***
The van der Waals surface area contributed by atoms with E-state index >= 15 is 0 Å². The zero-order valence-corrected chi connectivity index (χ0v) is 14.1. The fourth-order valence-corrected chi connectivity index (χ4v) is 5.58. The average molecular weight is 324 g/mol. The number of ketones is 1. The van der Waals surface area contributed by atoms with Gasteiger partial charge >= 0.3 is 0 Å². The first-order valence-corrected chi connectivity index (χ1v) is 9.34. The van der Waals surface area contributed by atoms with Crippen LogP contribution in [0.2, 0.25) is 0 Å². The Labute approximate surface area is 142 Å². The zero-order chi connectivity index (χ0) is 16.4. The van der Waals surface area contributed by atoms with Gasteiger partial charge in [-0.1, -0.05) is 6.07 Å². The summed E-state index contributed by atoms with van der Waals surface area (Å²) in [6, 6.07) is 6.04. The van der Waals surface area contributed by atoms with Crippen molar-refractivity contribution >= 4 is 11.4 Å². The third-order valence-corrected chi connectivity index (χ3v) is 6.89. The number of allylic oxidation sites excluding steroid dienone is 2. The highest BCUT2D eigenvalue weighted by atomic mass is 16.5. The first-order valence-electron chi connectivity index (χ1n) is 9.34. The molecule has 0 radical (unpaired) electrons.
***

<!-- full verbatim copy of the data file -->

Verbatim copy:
The van der Waals surface area contributed by atoms with E-state index >= 15 is 0 Å². The zero-order valence-corrected chi connectivity index (χ0v) is 14.1. The fourth-order valence-corrected chi connectivity index (χ4v) is 5.58. The average molecular weight is 324 g/mol. The number of ketones is 1. The van der Waals surface area contributed by atoms with Gasteiger partial charge >= 0.3 is 0 Å². The first-order valence-corrected chi connectivity index (χ1v) is 9.34. The van der Waals surface area contributed by atoms with Crippen LogP contribution in [0.2, 0.25) is 0 Å². The Labute approximate surface area is 142 Å². The zero-order chi connectivity index (χ0) is 16.4. The van der Waals surface area contributed by atoms with Gasteiger partial charge in [-0.1, -0.05) is 6.07 Å². The summed E-state index contributed by atoms with van der Waals surface area (Å²) in [6, 6.07) is 6.04. The van der Waals surface area contributed by atoms with Crippen molar-refractivity contribution >= 4 is 11.4 Å². The third-order valence-corrected chi connectivity index (χ3v) is 6.89. The number of allylic oxidation sites excluding steroid dienone is 2. The highest BCUT2D eigenvalue weighted by atomic mass is 16.5. The first-order valence-electron chi connectivity index (χ1n) is 9.34. The molecule has 0 radical (unpaired) electrons.